'Hacksaw Ridge' Financier Claims Chinese Credit Snub Led to Defamation Suit

A court will decide if statements made in China are covered by California's statute protecting First Amendment activity.
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Bliss Media CEO Wei Han and Kylin Pictures CFO Leo Shi Young

Kylin Pictures says statements made to the Chinese press about its feud with Bliss Media are protected speech and it is asking the court to toss a defamation suit arising from them, according to a motion filed Tuesday in Los Angeles County Superior Court. 

Bliss and its CEO Wei Han sued for defamation in January, claiming Kylin CFO Leo Shi Young made defamatory statements describing Bliss as a "shell company" and Wei as a "swindler."

The statements were made months after a settlement between the two companies resolved a lawsuit over the acquisition rights to Birth of the Dragon. According to the complaint, Kylin sued Bliss and attorney Bennett Fidlow in 2015, but settled with Bliss and voluntarily dismissed its claims a year later. (The claims against Fidlow are pending.) 

Attorneys for Kylin Pictures, Michael Weinsten and Andrew Brettler, argue that the statements were made in a public forum, concerning a matter of public interest and are clearly protected speech.

While anti-SLAPP motions are ubiquitous in Hollywood disputes, this one is novel. Here, Kylin is asking a California court to protect under the First Amendment statements that were made in China, a country which isn't exactly renowned for free speech.

The motion filed Tuesday, however, does much more than just raise this quirky issue. It paints a vivid picture of an ugly, escalating resentment between the two companies. 

Kylin claims the present dispute emanates from a $1.5 million lawsuit filed in China in December claiming that Bliss unlawfully deleted its production credit from the Chinese version of Hacksaw Ridge. Brettler argues that the defamation suit was filed in retaliation for a press conference that Kylin held in Beijing earlier that month to address the Hacksaw Ridge dispute and its contentious relationship with Bliss.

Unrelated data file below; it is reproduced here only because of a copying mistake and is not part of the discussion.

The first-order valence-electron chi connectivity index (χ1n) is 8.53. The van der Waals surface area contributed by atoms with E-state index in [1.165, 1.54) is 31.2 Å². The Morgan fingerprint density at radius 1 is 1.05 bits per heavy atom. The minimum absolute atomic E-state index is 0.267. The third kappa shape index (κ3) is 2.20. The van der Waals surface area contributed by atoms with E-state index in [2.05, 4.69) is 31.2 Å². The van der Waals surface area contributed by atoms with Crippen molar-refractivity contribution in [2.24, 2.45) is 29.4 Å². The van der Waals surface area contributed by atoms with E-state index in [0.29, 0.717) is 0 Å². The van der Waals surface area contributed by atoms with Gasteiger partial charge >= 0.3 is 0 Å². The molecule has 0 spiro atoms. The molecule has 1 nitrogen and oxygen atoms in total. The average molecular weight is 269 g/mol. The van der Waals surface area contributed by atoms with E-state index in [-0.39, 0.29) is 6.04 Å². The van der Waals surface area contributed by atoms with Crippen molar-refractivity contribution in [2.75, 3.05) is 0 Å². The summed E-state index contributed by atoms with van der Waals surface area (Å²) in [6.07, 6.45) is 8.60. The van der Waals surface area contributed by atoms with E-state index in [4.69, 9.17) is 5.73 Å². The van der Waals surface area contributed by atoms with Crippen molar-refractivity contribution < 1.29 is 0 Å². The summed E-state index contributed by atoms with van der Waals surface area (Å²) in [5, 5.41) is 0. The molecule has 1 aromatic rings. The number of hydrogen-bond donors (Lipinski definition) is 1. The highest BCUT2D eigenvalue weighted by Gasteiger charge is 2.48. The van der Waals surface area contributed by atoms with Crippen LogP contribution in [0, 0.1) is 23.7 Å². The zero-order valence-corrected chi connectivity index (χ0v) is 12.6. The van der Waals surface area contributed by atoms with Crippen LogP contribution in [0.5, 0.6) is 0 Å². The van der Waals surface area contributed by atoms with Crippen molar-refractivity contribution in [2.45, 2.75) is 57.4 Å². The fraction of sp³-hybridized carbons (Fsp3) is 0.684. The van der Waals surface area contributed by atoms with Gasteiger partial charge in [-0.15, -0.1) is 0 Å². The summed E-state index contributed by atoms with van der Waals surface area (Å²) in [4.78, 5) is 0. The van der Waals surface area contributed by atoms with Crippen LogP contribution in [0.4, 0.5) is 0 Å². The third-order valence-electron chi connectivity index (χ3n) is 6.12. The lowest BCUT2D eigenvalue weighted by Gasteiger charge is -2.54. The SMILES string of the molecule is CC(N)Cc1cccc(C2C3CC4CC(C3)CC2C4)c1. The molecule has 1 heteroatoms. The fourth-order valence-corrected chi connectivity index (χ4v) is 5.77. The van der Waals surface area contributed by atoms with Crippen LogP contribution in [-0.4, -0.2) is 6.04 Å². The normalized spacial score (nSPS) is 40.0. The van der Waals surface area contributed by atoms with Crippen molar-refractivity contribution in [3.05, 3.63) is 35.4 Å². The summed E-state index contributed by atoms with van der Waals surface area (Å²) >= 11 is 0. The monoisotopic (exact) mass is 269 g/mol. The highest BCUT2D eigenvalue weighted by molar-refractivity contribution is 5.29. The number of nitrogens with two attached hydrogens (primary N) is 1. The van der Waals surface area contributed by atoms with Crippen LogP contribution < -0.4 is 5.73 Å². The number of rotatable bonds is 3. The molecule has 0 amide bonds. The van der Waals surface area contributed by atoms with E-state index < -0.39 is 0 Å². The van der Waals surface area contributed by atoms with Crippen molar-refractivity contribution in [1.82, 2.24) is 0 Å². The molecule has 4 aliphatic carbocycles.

"Bitter and concerned that they will face liability for their wrongful conduct, Han and Bliss Media desperately sought for a way to strike back at Kylin Pictures following the press conference," writes Brettler. "Seemingly, they resolved to file this meritless defamation action based on the innocent (and privileged) statements Kylin Pictures' representatives allegedly made at the press conference and/or in its legal papers."

Brettler argues that, given the success of Hacksaw Ridge and the widespread interest in both Kylin Pictures and Bliss Media, the statements are clearly of public interest. Further, he argues the statements are protected opinion based on facts.

"[B]oth articles are completely transparent in that they lay out all the facts upon which Young formed his conclusions, and readers were put in a position to draw their own conclusions about Han and her company," writes Brettler.

He also argues that the suit should be dismissed because Bliss relies on uncertified English translations of Chinese-language articles to support its claims and, in the purported translations, the source of the statements is unclear. 

A representative for Bliss Media sent The Hollywood Reporter a statement Wednesday morning: "We have not yet reviewed the motion but have little doubt that it is meritless. There is no question that the statements made by Kylin's executives were defamatory, with Bliss filing suits in both China and California. The statements may initially have been made in China but they have been picked up and have appeared on numerous websites around the world. Kylin does business in California, including having sought the assistance of California courts to redress its purported grievances, and it should not be permitted to go to China to spew defamatory statements and then claim protected speech."